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I don’t know a damn thing about this show, outside of the blurbs on the side of the manga books, on which this movie is based. I’ve never read the books, or  watched the anime, but I’m familiar enough to know it involves a giant talking suit of armor, and some magic, and that was enough to get me to watch the trailer.

I keep saying I’m not a fan of anime, but I actually do like it. I’m just very picky about what I watch, and I have to be in a certain type of mood. That said, I will watch action versions of the  anime I won’t look at, and I actually enjoyed the hell outta this movie. Its got a lot of fun action, and was actually very emotional.

I don’t know how accurate this movie is to the animated version, but its about two young boys who lose their mother, and in an attempt to resurrect her through alchemy, one of them gets trapped in a suit of armor, and the other loses his arm. After this, they are recognized by the State, which heavily regulates such things, as being Alchemists (or as I like to call them, Wizards). The two of them spend the majority of their time in this movie having long discussions about how to get the one  brother’s body back, resurrecting their mom, and endless battling with other Wizards to procure the ingredients they need to do both these things.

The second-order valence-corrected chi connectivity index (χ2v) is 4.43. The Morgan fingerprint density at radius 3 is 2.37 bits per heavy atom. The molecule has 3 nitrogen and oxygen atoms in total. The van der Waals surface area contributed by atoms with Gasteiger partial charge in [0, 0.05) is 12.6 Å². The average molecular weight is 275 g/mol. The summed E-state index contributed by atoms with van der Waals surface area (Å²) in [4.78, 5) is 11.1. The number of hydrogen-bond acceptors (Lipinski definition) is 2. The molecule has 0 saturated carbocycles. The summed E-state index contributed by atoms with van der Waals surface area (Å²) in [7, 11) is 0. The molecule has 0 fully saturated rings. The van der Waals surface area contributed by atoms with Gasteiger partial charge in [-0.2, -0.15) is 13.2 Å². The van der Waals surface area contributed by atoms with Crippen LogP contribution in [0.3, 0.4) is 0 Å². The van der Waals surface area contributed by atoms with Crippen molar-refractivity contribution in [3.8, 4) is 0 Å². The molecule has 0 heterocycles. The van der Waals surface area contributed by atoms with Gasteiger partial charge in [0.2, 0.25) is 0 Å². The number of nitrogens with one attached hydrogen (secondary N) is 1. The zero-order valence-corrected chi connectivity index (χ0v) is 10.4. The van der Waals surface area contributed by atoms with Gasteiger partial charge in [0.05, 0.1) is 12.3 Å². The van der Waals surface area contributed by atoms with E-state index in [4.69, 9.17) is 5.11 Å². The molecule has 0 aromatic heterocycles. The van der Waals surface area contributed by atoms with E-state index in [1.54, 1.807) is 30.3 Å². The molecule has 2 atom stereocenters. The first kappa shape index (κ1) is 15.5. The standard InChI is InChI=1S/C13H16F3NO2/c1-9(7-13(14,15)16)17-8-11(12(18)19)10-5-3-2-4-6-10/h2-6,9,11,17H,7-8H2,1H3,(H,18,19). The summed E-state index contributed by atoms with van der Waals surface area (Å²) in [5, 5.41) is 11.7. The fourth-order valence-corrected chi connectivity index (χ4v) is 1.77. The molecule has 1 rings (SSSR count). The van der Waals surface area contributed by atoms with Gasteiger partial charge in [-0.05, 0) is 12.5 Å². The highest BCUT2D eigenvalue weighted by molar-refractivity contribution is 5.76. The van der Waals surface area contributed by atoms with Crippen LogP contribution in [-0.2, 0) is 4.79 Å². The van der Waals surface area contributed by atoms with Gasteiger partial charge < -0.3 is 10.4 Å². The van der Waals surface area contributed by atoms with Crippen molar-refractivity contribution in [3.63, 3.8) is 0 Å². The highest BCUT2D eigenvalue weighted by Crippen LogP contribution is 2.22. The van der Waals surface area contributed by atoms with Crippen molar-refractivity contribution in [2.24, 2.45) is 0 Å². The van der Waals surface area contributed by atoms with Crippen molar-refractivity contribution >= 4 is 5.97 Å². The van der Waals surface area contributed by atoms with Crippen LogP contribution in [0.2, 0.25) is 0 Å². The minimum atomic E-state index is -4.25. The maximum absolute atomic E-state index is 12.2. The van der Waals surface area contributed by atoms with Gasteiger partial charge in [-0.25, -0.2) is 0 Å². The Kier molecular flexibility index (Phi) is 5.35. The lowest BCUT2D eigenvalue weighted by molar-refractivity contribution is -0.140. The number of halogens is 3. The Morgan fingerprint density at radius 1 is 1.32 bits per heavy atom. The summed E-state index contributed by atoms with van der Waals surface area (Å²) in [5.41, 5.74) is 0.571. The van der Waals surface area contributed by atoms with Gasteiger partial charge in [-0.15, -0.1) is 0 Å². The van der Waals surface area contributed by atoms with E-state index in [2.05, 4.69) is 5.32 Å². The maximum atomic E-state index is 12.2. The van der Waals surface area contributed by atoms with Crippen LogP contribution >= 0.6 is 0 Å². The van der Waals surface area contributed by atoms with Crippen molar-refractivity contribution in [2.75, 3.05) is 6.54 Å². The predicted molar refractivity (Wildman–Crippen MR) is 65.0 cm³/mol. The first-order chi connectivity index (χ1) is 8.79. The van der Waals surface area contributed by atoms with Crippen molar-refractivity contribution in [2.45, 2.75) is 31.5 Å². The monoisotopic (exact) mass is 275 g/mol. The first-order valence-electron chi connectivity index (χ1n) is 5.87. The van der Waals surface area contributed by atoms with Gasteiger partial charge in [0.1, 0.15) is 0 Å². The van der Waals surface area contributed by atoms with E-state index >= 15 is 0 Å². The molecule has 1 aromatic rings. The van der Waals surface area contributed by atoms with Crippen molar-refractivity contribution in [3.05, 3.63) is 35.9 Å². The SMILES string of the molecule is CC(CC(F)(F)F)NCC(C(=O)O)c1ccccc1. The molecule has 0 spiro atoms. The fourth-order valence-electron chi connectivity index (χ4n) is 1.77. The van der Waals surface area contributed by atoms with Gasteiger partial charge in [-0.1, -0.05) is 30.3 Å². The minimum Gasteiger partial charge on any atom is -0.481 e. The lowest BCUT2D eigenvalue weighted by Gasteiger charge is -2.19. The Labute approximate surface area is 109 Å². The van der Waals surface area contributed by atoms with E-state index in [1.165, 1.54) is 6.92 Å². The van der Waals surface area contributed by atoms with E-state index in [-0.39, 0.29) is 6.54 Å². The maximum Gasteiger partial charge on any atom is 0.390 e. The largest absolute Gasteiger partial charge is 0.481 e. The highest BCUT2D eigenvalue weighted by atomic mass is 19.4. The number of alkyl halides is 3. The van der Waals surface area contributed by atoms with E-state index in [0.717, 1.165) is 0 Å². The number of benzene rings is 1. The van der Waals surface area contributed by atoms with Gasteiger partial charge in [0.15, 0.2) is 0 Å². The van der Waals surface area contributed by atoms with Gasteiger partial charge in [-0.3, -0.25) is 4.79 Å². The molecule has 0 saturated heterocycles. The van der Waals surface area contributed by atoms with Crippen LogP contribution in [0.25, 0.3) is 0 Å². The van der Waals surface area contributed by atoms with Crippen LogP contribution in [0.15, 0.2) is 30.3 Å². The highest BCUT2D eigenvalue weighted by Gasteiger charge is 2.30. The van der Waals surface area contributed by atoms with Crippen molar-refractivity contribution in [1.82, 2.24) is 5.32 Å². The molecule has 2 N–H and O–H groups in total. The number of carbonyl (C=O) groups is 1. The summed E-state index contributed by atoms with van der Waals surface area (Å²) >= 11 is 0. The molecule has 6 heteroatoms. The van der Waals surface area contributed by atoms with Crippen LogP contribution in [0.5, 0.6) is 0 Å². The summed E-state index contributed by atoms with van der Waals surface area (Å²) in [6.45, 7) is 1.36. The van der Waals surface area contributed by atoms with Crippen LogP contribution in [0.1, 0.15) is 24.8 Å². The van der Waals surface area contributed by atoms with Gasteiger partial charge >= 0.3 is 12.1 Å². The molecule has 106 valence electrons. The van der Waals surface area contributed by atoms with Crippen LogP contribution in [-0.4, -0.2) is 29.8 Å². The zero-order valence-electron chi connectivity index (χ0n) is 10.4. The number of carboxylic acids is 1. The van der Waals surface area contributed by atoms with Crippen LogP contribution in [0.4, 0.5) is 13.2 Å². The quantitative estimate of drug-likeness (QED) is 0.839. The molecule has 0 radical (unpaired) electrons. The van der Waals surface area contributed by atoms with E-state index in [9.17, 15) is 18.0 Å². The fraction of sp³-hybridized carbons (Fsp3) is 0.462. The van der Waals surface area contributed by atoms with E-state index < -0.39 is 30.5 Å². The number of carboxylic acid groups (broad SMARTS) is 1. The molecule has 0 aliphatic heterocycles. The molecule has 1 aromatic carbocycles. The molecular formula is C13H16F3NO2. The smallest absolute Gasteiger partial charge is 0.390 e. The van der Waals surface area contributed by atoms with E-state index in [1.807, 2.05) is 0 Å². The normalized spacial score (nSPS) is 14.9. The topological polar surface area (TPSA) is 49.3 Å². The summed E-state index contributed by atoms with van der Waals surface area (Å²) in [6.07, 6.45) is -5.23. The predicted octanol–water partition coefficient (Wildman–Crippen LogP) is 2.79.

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I’m not sure what the Asian writers ideas about alchemy are, but they don’t  match the Western notions of it. In the Western tradition, alchemy involves lots of chemicals, potions, poisons, and transmuting things into other things. In this movie, it just looks like the Wizardry from Lord of the Rings, with lots of transformations and explosions. I mostly paid attention to the action scenes, which are awesome, and didn’t pay any attention to character’s names. I could Google them, I suppose, but I like the mystery of watching random characters show up, and throw brick walls at each other.

This movie was a heckuva lot of fun. I  liked the devil-may-care attitude of the characters, and I especially enjoyed the close relationship between the two brothers, who seem to genuinely love and support each other. There’s a squeaky young love interest (as always) but I tried to ignore her as much as possible, and since I didn’t see her doing any magic, that was easy. This is  definitely one of those Saturday afternoon type shows, that you watch in an idle moment.

Full Metal Alchemist (Live Action) is available on Netflix.

The Ritual